A law from 1862 designated as national territories those under federal control but outside the frontiers of the provinces. In 1884 they served as bases for the establishment of the governorates of Misiones, Formosa, Chaco, La Pampa, Neuquén, Río Negro, Chubut, Santa Cruz and Tierra del Fuego.[4] The agreement about a frontier dispute with Chile in 1900 created the National Territory of Los Andes; its lands were incorporated into Jujuy, Salta and Catamarca in 1943.[3] La Pampa and Chaco became provinces in 1951. Misiones did so in 1953, and Formosa, Neuquén, Río Negro, Chubut and Santa Cruz, in 1955. The last national territory, Tierra del Fuego, became the Tierra del Fuego, Antártida e Islas del Atlántico Sur Province in 1990.[3]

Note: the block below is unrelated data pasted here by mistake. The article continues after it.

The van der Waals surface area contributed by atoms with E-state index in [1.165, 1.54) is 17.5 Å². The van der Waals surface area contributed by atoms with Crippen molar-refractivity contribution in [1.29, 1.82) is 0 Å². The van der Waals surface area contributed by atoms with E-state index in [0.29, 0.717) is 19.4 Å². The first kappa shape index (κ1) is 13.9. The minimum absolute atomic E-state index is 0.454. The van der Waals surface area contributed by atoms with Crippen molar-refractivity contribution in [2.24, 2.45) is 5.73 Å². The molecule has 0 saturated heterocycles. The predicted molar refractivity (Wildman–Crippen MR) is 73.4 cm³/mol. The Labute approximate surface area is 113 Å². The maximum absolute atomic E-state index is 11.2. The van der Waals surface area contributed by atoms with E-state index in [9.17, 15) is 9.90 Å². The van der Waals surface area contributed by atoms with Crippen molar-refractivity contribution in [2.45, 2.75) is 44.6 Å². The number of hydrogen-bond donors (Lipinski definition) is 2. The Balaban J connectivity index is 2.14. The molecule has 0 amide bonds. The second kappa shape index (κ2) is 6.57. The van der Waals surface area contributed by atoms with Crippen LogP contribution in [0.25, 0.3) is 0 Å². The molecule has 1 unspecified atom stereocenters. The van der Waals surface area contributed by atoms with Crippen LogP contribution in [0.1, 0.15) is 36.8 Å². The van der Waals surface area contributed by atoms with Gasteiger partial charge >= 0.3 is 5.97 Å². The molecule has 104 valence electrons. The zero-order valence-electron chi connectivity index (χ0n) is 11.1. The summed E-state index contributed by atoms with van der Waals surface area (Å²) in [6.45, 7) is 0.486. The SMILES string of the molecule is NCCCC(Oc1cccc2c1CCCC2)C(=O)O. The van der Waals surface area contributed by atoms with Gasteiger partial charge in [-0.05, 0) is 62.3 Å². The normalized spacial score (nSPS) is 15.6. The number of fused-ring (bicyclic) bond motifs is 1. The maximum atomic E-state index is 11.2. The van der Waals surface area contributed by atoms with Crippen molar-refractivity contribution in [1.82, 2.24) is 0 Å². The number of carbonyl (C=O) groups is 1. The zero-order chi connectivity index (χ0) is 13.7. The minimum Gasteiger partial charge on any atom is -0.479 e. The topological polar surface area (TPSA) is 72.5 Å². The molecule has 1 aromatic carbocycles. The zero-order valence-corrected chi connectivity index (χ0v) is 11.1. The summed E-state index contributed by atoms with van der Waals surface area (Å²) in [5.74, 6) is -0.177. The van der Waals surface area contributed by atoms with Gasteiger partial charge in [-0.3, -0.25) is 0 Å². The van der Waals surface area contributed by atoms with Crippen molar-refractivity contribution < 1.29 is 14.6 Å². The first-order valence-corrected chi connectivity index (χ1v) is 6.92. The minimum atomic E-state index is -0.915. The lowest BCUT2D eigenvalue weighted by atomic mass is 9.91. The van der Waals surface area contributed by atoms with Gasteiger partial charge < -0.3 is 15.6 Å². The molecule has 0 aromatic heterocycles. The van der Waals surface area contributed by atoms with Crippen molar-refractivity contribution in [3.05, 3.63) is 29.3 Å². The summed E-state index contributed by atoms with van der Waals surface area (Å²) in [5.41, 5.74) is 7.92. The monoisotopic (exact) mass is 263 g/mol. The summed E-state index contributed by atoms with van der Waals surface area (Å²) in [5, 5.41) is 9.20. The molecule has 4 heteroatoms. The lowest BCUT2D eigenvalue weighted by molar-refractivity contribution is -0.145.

Political organization

Argentina is a federation of twenty-three provinces and one autonomous city, Buenos Aires. Provinces are divided for administration purposes into departments and municipalities, except for Buenos Aires Province, which is divided into partidos and localidades. Buenos Aires City itself is divided into communes (comuna) and non-official neighbourhoods (barrios).